Friday, August 1, 2008

Do not murder...

"You shall not murder."--Exodus 20:13
   This scene of Cain murdering Abel is from the 1432 Ghent Altarpiece, and it's a vivid reminder that murder, the subject of the sixth commandment, has been an issue for humanity since the very first family.
  On the surface, the sixth commandment is straightforward and doesn't engender much debate--all societies have some sort of prohibition against murder.  And murder is the best translation of the Hebrew word.  In the Old Testament there are several words related to killing, and it is clear that some kinds of killing are presented as not only not wrong, but even appropriate in certain situations.  This word covers what we would classify as murder, but also can include cases of accidental killing.  This commandment does not prohibit killing in warfare or capital punishment, both of which are recognized by Scripture as legitimate under certain conditions.  
   So, on the surface there seems little pointed about this commandment for most of us--we know we shouldn't murder, and it is unlikely that most of us ever will.  So we're off the hook.  Or are we?
   Not quite.  The implications of this commandment go much deeper than the outward act of murder in two ways.  First, we've got Jesus' penetrating analysis of the law in Matthew 5:21-22.
 "You have heard that it was said to those of old: 'You shall not murder; and whoever murders will be liable to judgment.'  But I say to to you that everyone who is angry with his brother will be liable to judgment; whoever insults his brother will be liable to the council; and whoever says, 'You fool!' will be liable to the hell of fire."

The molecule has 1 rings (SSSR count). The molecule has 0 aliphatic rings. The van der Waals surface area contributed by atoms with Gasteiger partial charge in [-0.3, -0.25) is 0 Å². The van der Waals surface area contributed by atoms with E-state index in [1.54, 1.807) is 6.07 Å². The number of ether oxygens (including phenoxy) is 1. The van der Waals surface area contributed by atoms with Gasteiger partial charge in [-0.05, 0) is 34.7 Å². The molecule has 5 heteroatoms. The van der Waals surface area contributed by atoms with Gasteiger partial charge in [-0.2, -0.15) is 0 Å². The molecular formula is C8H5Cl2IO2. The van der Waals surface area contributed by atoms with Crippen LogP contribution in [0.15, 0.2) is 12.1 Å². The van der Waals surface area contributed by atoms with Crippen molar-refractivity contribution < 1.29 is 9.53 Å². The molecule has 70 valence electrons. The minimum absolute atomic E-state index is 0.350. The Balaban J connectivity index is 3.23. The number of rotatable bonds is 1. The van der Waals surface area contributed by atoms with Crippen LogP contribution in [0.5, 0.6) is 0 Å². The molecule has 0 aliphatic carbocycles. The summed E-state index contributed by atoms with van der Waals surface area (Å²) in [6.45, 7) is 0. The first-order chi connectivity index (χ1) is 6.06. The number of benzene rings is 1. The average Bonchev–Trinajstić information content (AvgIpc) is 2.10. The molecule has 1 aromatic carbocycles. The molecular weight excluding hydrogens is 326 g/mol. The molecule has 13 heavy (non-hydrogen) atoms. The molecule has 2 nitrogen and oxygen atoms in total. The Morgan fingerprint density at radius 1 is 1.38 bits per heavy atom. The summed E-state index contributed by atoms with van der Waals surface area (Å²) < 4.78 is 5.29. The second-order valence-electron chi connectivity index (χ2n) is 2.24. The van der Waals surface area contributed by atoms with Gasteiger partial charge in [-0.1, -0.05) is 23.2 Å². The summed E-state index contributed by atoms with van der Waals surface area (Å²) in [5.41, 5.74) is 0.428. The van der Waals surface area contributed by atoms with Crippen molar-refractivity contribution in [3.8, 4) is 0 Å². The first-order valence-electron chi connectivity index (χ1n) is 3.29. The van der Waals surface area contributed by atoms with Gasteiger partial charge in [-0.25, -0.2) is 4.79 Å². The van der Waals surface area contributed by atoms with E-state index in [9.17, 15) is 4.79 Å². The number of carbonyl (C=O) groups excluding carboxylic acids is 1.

What's he getting at?  Murder, like every sin, springs from the heart and can fester in our hearts even if it never translates into an act of violence against another person.  When hate takes root in our lives, we are guilty of breaking the sixth commandment, of murdering our neighbor in our hearts.  So... every bitter thought, every indulgence in a sweet morsel of gossip, every cold look, every snide remark, every dismissive comment, every time we inwardly smile at the misfortunes of another... murder.  Who is guilty?  Who breaks this commandment?  Who needs rescue and mercy and grace?  We do.
  But that's not all.  Each of the ten commandments has bearing on our lives in two ways--in what they prohibit, and also in what they, by extension, enjoin upon us.  So, not only are forbidden to take the life of another, or bring damage or injury, we are also called to act for the good of our neighbor, for his peace, his flourishing, his health.  Not only do we not rob our neighbor of his life, we are responsible for positively guarding his life as well.  Scripture is full of God's heart, for example, for the poor, the oppressed, the widow, the orphan.  Those marginalized by society are to be cared for by God's people.  Jesus taught this clearly and pointedly, painfully even, in Matthew 25.  He tells of the last judgment, when the "sheep and the goats" are separated.  And the one group will inherit eternal life, and the other eternal curse.  And that judgment, in this sermon, hinges on the care of those in need.  Those who receive life are commended for caring for the needy, and those who receive judgment withheld care for those in need.  Here's what he says to those who are condemned:
"...I was hungry and you gave me no food, I was thirsty and you gave me no drink, I was a stranger and you did not welcome me, naked and you did not clothe me, sick and in prison and you did not visit me.'  Then they will answer, saying, 'Lord, when did we see you hungry or thirsty or a stranger or naked or sick or in prison, and did not minister to you?'  Then he will answer them, saying, 'Truly, I say to you, as you did not do it to one of the least of these, you did not do it to me.'"
What's he saying?  Not that care for the needy and mercy earn salvation, but that they are certainly to be the fruit of salvation--the fruit of a life forgiven and transformed by the love of Jesus.  Jesus comes to us as we are lost in our sin, but he does not leave us there.  He is about the work of turning us, as we've said often in our Exodus sermon series, into "love God and love neighbor kinds of people."

No comments:

Post a Comment